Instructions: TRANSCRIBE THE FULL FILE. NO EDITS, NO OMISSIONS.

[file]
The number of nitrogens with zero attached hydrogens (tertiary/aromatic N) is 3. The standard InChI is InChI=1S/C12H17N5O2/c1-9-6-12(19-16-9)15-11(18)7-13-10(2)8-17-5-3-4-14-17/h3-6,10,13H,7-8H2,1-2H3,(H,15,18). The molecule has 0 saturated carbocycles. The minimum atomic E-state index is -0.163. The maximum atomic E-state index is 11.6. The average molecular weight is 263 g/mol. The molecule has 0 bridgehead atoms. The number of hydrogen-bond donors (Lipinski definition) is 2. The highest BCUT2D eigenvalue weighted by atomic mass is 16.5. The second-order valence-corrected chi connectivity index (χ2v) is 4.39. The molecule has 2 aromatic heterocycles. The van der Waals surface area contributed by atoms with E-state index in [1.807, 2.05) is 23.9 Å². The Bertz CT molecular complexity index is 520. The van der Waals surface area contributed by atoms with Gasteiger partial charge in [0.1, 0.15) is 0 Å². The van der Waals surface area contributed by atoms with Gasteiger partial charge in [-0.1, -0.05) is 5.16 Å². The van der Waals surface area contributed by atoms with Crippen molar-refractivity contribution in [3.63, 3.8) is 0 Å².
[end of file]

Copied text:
The number of nitrogens with zero attached hydrogens (tertiary/aromatic N) is 3. The standard InChI is InChI=1S/C12H17N5O2/c1-9-6-12(19-16-9)15-11(18)7-13-10(2)8-17-5-3-4-14-17/h3-6,10,13H,7-8H2,1-2H3,(H,15,18). The molecule has 0 saturated carbocycles. The minimum atomic E-state index is -0.163. The maximum atomic E-state index is 11.6. The average molecular weight is 263 g/mol. The molecule has 0 bridgehead atoms. The number of hydrogen-bond donors (Lipinski definition) is 2. The highest BCUT2D eigenvalue weighted by atomic mass is 16.5. The second-order valence-corrected chi connectivity index (χ2v) is 4.39. The molecule has 2 aromatic heterocycles. The van der Waals surface area contributed by atoms with E-state index in [1.807, 2.05) is 23.9 Å². The Bertz CT molecular complexity index is 520. The van der Waals surface area contributed by atoms with Gasteiger partial charge in [0.1, 0.15) is 0 Å². The van der Waals surface area contributed by atoms with Gasteiger partial charge in [-0.1, -0.05) is 5.16 Å². The van der Waals surface area contributed by atoms with Crippen molar-refractivity contribution in [3.63, 3.8) is 0 Å².